Review: Escape the Scaffold (Theatre503)
Titus Halder's second play is a dystopian vision of three flatmates toasting the end of their student years
What a difference a decade makes. Titas Halder's second play flashes back and forward across ten years. Three flatmates toasting the end of their student years grow into anxious adults in a world gone wrong. Their student digs look the same as ever. Nothing else is as it was – or, indeed, as it was meant to be.
Coming only a month after his debut Run the Beast Down, Escape the Scaffold is almost Frankensteinian in form. It's as if two plays have been stitched together: a domestic drama wakes up to find it's become a dystopian thriller. It's a witty formal disruption – a mark of the way the world refuses to run in neat narrative arcs – that encapsulates a decade gone altogether awry. Imagine The Walking Dead were a sequel to This Life and, rather than running his own legal team, Egg found himself fighting off zombies.
Ten years after graduating, Grace (Rosie Sheehy) and Marcus (Charles Reston) have bought out their old student flat – a move sodden with nostalgia that speaks volumes about their relationship and the world outside. It's a retreat and a regression. It's still stained glass and original floorboards, only now it's in a gated community – student stock become prime real estate – and, rather ominously, the cellar's flooded. The door's locked. The world is different. Meat comes off the black market, most of it rancid. Helicopters circle overhead.
Halder flashes back to happier times – to student Sunday roasts with cheap red wine. Optimism rules. Marcus has cooked his first chicken and, inevitably, forgotten the gravy. He's also bought a ring. And a lot of tequila. Grace, unawares, giggles and giggles. Her eyes dart across the table to Aaron (Trieve Blackwood-Cambridge).
Escape the Scaffold hones in on the potential of that moment. Essentially, Grace faces a choice: stability with Marcus, steadfast old Etonian prat, all grad schemes and getting ahead, or something less predictable, more passionate with artistic Aaron. His return, on the run ten years later, throws up a lot of old feelings and resentments. Halder drops more than a passing nod to Harold Pinter's Old Times.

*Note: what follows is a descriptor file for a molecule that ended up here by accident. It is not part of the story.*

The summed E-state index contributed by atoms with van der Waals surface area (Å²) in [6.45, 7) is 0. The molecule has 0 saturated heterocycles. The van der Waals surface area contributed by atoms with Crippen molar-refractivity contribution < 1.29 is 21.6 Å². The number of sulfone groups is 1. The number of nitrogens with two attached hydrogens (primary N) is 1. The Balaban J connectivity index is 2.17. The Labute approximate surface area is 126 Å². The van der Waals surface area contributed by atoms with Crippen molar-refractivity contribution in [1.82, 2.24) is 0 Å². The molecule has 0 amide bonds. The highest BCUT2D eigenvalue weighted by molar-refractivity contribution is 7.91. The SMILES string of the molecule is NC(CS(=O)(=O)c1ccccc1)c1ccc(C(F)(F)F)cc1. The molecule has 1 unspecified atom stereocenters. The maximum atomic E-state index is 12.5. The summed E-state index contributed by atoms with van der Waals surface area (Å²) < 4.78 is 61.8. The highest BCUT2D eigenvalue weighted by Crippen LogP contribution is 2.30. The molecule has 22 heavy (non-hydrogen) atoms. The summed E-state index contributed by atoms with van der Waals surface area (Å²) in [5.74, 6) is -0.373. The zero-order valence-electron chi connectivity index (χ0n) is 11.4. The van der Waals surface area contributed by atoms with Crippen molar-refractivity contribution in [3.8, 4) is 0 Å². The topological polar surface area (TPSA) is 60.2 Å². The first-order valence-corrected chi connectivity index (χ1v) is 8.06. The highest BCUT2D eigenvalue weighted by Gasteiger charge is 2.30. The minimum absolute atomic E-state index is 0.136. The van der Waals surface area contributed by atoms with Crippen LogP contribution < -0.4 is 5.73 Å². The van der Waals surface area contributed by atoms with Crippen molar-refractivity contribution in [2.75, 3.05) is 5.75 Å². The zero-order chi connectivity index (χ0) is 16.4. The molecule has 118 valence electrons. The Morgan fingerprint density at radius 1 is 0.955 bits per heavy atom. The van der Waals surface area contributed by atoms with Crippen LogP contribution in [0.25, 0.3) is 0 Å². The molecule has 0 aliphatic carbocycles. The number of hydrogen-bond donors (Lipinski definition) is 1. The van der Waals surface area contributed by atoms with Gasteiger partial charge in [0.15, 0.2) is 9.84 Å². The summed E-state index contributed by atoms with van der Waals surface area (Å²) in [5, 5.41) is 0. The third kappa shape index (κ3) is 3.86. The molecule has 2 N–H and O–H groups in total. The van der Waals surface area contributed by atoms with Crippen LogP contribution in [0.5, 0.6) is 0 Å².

Anyone who graduated ahead of the credit crunch will recognise their lot in that. The hopes of those halcyon days, when Tony 'Education' Blair told us anything was possible, have been ground down into despair and, as Brexit looms, disaster. The realists have gotten away with it, especially if, like Marcus, they once called Eton home. Dreamers and radicals like Grace and Aaron haven't. Beneath the dry humour and the lick of spoof in Halder's play, there's a palpable sense of anger.
In truth, his student dinner is far sharper than his spy drama, and he catches the buoyancy and freedom of undergraduate life beautifully. There's a sense that anything is possible in these three. Sheehy, in particular, displays a gorgeous ease that all but evaporates as she ages. Reston's bluster loses its charm. His silver spoon charm twists into a sneer.
Nonetheless, the play overstretches itself and Hannah Price's production strains for credibility. It's possible to illustrate establishment thinking without setting a government spy against Britain's most wanted – both of whom happen to have shared student digs as rivals in love. Restraint would have saved a brilliant idea, but Halder's writing gets stuck in fast-forward trying to cram everything in and, by the point Grace and Aaron really round on Marcus, a mark of a white, male elite in crisis, it's clear the scheme is leading the story.
Escape the Scaffold runs at Theatre503 until 15 April, then transfers to the Other Room in Cardiff, 19 April to 6 May.